By Matsuki Hokei, signed Hokei 宝桂
Japan, Tokyo, late 19th century, Meiji period (1868-1912)
Hurtig, Bernard (1973) Masterpieces of Netsuke Art: One Thousand Favorites of Leading Collectors, p. 212, no. 899.
Davey, Neil K. (1974) Netsuke: A comprehensive study based on the M.T. Hindson Collection, p. 162, no. 485.
Exquisitely and comically modeled with the face creased into a grimace as he stares upward with round eyes and recessed pupils, framed by long flowing hair with neatly incised strands, the mustache similarly incised, the various layers of lacquer clearly delineated and the reverse lacquered black save for the red-lacquered edges and himotoshi bar signed HOKEI.
HEIGHT 5.2 cm
Condition: Very good condition with minor wear to lacquer.
Provenance: Ex-collection E. Evelyn Barron. Ex-collection Mark T. Hindson. Sotheby’s, The M. T. Hindson Collection of Important Japanese Works of Art, Part VIII (Final), London, 20 October 1969, lot 253. Ex-collection Edward A. Wrangham, acquired from the above. Bonhams, The Edward Wrangham Collection of Japanese Art Part II, 10 May 2011, London, lot 98 (sold for GBP 4,800). Ex-collection Robert Fleischel, acquired from the above. European collection P. Jacquesson, acquired from the above.
Shojo is used exclusively for the play Shojo (The Dancing Orangutan). Despite the name, the mask is that of a smiling youth, certainly not an ape at all. The distinguishing feature of Shojo is his overall reddish color, the color which symbolizes the drunkard. This crucial feature to the mask obviously lends itself well to the medium of carved red lacquer. The present mask netsuke, however, presents Shojo in a rather unique way, with a distinctive grimace instead of the usual smile.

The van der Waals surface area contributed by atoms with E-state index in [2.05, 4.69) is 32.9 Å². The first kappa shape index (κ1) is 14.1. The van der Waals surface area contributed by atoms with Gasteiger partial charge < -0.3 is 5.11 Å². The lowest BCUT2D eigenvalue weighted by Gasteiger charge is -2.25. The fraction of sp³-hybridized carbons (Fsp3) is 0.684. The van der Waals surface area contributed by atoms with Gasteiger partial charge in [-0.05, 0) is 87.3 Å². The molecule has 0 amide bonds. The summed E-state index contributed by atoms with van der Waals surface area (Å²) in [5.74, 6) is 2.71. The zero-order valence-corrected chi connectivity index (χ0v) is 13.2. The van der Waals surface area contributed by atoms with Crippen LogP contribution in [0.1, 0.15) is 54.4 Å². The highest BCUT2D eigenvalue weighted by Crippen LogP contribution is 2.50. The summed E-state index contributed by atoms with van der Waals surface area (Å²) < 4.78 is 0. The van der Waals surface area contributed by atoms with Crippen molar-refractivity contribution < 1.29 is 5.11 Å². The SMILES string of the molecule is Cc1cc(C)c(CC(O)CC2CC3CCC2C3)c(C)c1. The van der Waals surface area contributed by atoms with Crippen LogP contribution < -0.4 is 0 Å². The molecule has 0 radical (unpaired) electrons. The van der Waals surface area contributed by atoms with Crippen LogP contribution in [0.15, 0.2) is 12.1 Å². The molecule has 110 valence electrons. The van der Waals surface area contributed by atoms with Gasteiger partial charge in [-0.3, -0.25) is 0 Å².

Matsuki Hokei was perhaps the most famous and certainly one of the finest workers in tsuishu (carved red lacquer). His figures in this material are comparable to the finest wood and ivory Netsuke, the various layers of lacquer used to denote highlights in some cases. The work is always well-finished. He taught several pupils whose work was similar but lacking the finesse of the master. See Davey, Neil K. (1974) Netsuke: A comprehensive study based on the M.T. Hindson Collection, p. 161.
Compare a related tsuishu mask netsuke of a grimacing male mask, 4.8 cm high, dated 19th century, illustrated in Eskenazi (1998) Japanese netsuke, ojime and inro from a private European collection, p. 63, no. 66.
Compare to a related tsuishu mask netsuke of a tengu, by Somin, at Zacke, Fine Netsuke & Sagemono, 16 April 2021, Vienna, lot 283 (sold for 9,150 EUR).
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